Confrontation between rebels and al-Qaeda extremists in Syria has revealed the limitations of Bashar al-Assad’s armed forces, which have belatedly moved to exploit the infighting, but only at the cost of giving up territory in other parts of the country.
In recent days Mr Assad’s forces have retaken a hilly area in Aleppo that was long under rebel control, putting them in a position to retake a strategic area on the outskirts of the city, Syria’s largest.
But in redeploying forces in Aleppo, the regime has had to give up control of the southern city of Jassem and the long-contested Ghouta neighbourhood east of the capital, Damascus. It has also all but suspended the fight for Qalamoun, a strategic area between the capital and the Lebanese border, say watchers of the shifting battle lines.
“This is one of the most important problems that the regime is facing,” said Emile Hokayem, an analyst at the International Institute for Strategic Studies. “It can’t deploy its conventional forces everywhere at the same time.”
The complexity of Syria’s war has muddied the goals and agenda of an international conference on the country’s future to be held in the Swiss town of Montreux next week.
Western officials have in recent months engaged with Mr Assad’s government in an attempt to remove chemical weapons stockpiles from the country and, according to some reports, to get information about extremist groups, while at the same time providing material backing and political support to some of the groups fighting the regime.
The rise of extremist Islamist groups such as the Islamic State of Iraq and the Levant, or Isis, within the rebel camp has raised doubts about the armed opposition, while an assault on the group by other rebel organisations has clouded political and military battle lines.
Even with the rebels in turmoil, the conflict remains largely in a stalemate; fronts have barely shifted over the past year despite predictions of imminent regime victories and the influx of reinforcements in the form of Lebanese, Iraqi and Iranian fighters and advisers.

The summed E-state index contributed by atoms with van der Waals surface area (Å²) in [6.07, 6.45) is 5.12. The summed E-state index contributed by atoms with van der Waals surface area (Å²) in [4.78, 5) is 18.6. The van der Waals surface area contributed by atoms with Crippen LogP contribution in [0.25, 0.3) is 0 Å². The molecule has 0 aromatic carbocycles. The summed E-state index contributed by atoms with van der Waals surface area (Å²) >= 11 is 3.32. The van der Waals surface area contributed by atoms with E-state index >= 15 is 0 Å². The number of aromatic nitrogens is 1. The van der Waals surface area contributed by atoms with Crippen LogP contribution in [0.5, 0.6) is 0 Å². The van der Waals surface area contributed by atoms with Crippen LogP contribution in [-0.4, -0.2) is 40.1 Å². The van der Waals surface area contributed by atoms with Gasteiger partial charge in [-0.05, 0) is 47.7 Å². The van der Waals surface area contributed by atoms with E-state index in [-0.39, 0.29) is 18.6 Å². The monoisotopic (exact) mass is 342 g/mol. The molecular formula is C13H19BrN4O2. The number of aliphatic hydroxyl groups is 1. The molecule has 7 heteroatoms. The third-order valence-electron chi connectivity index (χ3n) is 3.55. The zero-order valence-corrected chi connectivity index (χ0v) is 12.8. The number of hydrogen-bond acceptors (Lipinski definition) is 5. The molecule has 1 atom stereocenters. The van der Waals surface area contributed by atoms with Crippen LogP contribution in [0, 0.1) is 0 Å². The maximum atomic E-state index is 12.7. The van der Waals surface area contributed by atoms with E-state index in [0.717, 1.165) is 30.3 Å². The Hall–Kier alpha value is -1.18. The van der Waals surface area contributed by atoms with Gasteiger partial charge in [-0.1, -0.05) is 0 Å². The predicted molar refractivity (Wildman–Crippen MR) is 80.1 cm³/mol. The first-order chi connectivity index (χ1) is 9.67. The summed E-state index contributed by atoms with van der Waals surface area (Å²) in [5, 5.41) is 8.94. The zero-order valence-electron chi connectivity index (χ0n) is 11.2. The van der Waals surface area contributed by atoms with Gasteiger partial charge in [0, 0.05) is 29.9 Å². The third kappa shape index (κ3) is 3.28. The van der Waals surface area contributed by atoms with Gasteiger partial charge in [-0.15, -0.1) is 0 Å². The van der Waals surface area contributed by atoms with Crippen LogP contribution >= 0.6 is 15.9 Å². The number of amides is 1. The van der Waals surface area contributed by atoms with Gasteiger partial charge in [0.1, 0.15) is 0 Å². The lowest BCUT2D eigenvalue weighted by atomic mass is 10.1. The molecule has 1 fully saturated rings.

Close observers say the Assad regime proved slow to take advantage of the outbreak of rebel infighting – although the factions have depleted their own ranks effectively: more than 700 rebels have died in factional fighting since January 3. “Only when the fighting appears to slow will the government feel the need to push with its full strength,” said Charles Lister, a Syria expert at the Brookings Doha Centre.
Still, both Isis and other rebel umbrella groups, such as the newly formed Mujahedin Army and the Islamic Coalition, have proven adept at holding off the regime while simultaneously fighting each other. Isis has managed to retake control of the northern city of Raqqa from rival rebel groups while attacking a nearby critical regime military base. In Aleppo, other rebel factions have managed to fight Isis while defending the area of Sheikh Najjar, a crossroads that is crucial to linking rebel-controlled areas in the north.
“There is no doubt Assad has sought to exploit the infighting but the gains aren’t very substantial,” said Aymenn al-Tamimi, an Oxford researcher and fellow at the Middle East Forum, a think-tank. “Even with the infighting, he wasn’t able to defeat the rebels.”
In Aleppo, Mr Assad’s forces have managed to take over Naqareen, a hilly area overlooking Sheikh Najjar, redeploying 3,000 men in preparation for a push to retake the strategic crossroads.
“The regime is preparing the area for a battle,” said Cedric Labrousse, a researcher at Rennes university in France who has been mapping rebel and regime advances and losses. “If the rebels lose the Sheikh Najjar industrial area, the regime cuts roads to the northern countryside.”
But Mr Labrousse and others say the regime’s redeployment has created other opportunities for rebels, perpetuating the stalemate. ”The rebellion can advance itself in Damascus because the regime is concentrating its forces in Aleppo,” he said.
Where there has been no rebel infighting, such as in the southern town of Jassem in Deraa province, or Ghouta in the eastern suburbs of Damascus, the opposition forces have made advances, especially where fragmented rebel factions have united under the banner of Jabhat Al-Nusra, a hardline, highly effective Islamist rebel group supported by wealthy donors in the Arabian peninsula.
Still, the opposition has been unable to use any gains to break the overall deadlock. “Even when the rebels are able to push back, they are not able to consolidate,” said Mr Hokayem. “This has to do with the lack of supplies and co-ordination.”
The regime, too, has been stymied in its efforts to turn tactical gains into game-changing strategic advances. Its conventional forces aren’t robust enough to fight on multiple fronts. It has settled on a strategy of aerial and artillery bombardment of rebel territories and using irregular militias, including Lebanese Hizbollah fighters and Iraqi Shia militias, to hold territory won by its conventional armed forces.
“Government forces have consistently suffered from an inability to maintain simultaneous and concerted military operations across multiple theatres of the country for long periods of time,” said Mr Lister.
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